...
  test("UserView should show user", function() {
    var view = new UserView(new User({ id: 1 }));
    view.render();

    this.server.respond("GET", "/users/1",
      [ 200, { "Content-Type": "application/json" },
      JSON.stringify({id: 1, name: "John Tester"}) ]
    );

    equal(view.$(".name"), "John Tester");
  });

This is more concise and keeps the response mocking closer to where it is actually been used. It won’t work if you’re trying to test a couple of different calls that are made at the same time though – in that case, you’ll have to resort back to defining the responses in advance.

It’s also worth noting that whilst in real-life any Ajax call to the back-end would be asynchronous, when we’re mocking the back-end using Sinon, everything stays synchronous. In the example above, this means that any callbacks in the UserView that handle the XHR response will be invoked when this.server.respond is called.

The consequence of all this is that the test does not need to be asynchronous. This is a Good Thing. We’ll go more into this later.

Debugging Server Calls

Sometimes your mocked-up routes don’t match and it can be difficult to figure out why not – by default, nothing will happen and you’re given no feedback. Alternately, if an error occurs in your own code that is called-back by a Sinon server.respond call, Sinon will give you no indication that a problem occurred.

Fortunately Sinon provides a means to log errors – but you have to set it up manually. Add something like this to your test setup code:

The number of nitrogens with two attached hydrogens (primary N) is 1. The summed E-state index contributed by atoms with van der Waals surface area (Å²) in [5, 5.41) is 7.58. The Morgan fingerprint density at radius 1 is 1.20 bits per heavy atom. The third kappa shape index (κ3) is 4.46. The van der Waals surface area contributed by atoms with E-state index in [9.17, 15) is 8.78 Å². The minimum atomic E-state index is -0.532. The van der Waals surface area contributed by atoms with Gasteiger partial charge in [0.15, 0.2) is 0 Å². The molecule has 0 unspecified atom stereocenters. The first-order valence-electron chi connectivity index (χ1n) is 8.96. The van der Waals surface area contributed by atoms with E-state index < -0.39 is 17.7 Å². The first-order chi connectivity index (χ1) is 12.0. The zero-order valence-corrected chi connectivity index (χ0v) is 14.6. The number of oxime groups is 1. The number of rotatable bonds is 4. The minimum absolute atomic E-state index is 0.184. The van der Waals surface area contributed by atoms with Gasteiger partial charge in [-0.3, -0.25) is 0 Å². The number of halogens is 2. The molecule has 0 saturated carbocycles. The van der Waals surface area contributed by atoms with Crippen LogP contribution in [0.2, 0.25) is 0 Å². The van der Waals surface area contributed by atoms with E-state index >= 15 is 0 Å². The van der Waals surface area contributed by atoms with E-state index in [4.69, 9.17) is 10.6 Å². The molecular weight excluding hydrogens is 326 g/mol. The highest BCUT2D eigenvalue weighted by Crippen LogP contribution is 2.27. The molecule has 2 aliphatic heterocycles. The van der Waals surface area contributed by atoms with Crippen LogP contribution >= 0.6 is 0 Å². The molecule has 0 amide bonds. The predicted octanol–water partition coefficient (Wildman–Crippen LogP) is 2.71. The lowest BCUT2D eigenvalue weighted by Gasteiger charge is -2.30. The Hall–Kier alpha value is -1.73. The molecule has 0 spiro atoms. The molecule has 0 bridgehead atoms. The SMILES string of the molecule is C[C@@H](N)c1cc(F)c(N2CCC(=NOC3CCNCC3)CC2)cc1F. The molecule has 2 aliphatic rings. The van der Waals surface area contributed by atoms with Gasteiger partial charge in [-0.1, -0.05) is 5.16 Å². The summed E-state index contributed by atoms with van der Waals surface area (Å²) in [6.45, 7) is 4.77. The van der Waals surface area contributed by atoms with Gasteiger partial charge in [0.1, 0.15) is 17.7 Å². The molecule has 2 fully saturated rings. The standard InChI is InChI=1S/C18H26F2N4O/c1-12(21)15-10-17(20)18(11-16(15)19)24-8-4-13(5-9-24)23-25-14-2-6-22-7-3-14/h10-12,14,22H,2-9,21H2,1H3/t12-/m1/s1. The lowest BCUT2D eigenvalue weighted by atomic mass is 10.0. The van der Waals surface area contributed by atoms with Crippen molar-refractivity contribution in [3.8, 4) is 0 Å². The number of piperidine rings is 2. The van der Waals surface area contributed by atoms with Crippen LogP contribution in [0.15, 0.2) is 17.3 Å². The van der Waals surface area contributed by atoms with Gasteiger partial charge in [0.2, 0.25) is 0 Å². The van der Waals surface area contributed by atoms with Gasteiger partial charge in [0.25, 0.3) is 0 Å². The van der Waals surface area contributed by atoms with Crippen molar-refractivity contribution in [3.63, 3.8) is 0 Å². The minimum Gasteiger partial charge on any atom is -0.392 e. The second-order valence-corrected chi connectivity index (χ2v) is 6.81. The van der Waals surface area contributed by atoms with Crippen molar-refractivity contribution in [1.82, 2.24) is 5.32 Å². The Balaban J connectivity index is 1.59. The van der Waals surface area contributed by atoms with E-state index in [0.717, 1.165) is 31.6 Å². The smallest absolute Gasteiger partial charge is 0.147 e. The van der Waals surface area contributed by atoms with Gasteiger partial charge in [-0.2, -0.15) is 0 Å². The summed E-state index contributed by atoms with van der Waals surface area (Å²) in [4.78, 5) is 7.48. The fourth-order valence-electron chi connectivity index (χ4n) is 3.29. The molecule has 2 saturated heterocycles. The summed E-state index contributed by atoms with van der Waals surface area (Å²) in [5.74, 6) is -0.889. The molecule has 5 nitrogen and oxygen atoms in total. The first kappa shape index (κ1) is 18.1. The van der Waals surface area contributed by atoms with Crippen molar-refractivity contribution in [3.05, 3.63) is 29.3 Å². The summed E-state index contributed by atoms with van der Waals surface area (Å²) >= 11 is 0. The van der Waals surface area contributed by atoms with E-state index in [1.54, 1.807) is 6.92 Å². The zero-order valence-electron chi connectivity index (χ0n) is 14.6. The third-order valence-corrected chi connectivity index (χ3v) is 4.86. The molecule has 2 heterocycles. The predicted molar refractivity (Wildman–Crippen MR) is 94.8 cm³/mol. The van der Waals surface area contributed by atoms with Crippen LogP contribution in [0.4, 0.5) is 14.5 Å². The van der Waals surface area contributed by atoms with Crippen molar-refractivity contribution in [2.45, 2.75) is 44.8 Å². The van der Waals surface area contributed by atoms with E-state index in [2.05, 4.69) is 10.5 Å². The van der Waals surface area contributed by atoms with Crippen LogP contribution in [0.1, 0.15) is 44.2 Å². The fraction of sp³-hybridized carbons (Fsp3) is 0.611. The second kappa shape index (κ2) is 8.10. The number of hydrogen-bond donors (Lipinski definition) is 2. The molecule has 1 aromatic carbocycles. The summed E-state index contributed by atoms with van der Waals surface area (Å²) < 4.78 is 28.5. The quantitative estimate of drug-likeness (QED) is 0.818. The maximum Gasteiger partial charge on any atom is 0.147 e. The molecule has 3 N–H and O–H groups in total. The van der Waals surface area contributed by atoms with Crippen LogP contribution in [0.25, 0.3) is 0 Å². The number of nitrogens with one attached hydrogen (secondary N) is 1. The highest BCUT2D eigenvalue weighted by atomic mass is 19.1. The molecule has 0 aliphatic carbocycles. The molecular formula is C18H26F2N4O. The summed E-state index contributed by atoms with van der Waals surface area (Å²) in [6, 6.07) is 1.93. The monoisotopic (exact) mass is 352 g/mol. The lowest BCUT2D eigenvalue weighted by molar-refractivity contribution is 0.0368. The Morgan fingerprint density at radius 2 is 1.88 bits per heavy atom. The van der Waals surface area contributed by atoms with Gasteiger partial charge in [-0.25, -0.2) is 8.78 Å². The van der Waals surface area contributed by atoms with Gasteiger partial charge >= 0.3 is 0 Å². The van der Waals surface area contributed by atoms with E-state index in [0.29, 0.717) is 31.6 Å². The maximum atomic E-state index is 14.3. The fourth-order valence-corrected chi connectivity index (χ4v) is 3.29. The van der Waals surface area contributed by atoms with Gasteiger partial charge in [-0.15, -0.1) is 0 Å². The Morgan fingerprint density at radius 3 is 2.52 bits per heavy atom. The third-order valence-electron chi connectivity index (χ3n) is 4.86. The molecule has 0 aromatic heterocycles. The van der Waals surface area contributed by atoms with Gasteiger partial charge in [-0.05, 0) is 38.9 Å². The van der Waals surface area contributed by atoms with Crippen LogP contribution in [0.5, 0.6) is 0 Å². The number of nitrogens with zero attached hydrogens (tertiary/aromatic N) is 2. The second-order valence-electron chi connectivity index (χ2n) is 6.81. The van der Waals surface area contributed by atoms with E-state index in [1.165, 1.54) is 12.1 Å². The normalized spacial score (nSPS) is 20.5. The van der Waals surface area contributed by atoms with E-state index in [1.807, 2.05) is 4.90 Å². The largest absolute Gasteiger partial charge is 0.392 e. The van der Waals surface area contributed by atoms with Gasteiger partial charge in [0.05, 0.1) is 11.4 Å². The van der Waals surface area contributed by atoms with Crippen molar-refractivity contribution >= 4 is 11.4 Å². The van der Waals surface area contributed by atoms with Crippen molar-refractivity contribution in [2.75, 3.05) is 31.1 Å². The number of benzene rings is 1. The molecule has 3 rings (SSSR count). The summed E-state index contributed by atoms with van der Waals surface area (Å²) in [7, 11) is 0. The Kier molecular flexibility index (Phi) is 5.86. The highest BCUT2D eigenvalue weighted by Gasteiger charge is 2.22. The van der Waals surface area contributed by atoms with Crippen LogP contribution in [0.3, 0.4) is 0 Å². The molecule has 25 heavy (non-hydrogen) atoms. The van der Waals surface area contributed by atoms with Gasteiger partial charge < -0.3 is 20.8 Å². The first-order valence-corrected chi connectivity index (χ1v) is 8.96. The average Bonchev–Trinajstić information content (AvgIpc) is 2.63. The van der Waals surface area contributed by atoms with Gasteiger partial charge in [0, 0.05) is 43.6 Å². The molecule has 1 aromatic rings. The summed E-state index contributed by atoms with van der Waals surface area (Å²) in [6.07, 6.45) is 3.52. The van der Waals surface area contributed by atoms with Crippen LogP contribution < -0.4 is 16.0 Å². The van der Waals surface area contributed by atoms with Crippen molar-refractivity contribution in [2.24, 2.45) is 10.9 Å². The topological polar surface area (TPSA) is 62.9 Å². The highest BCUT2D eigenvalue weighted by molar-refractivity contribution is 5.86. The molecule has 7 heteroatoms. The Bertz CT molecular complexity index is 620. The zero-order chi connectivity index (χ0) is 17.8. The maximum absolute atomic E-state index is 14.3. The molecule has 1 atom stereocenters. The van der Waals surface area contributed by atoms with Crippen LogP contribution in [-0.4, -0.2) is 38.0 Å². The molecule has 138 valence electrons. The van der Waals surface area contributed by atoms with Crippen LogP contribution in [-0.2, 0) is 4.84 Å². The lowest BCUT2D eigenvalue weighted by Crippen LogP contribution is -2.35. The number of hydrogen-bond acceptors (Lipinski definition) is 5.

...
  sinon.log = function(message) {
    console.log("Sinon received the log message '" + message + "'");
  };

This will log all calls that come into the mock server and what the response is. It’ll also log any exceptions that might occur when the mock server invokes a callback in your code. The log output can be a little noisy, but it’s infinitely preferable to nothing at all.

Selective Server Mocking

Sometimes you don’t want to mock up all calls to the backend for certain paths. For example, you might want requests for templates to still go through to the actual backend. In this case you can define a filter in your test config:

  sinon.FakeXMLHttpRequest.useFilters = true;
  sinon.FakeXMLHttpRequest.addFilter(
    function(method, url, async, username, password) {
      return url.indexOf('/my_templates/') === 0;
    }
  );

That said, having to accomodate asynchronous template loading can significantly complicate your code, which is a Bad Thing. Again, I’ll come back to this later.

How to mock the clock

Another important thing to control in your unit tests is the clock. If you don’t, time-dependent behaviours become difficult (if not impossible) to test reliably.

Sinon has a setting that allows you to globally mock the clock. You can fix the time, and progressively move it forward at your command. Consider our earlier example that activated a button if a date had been entered – what if the button activation was animated over one second and thus didn’t happen immediately? To test it, we’d ensure that we had the following in our global test config:

  ...
  sinon.config.useFakeTimers = true;
  ...

Then write our test like this:

  ...
  test("next button is disabled unless date is set", function() {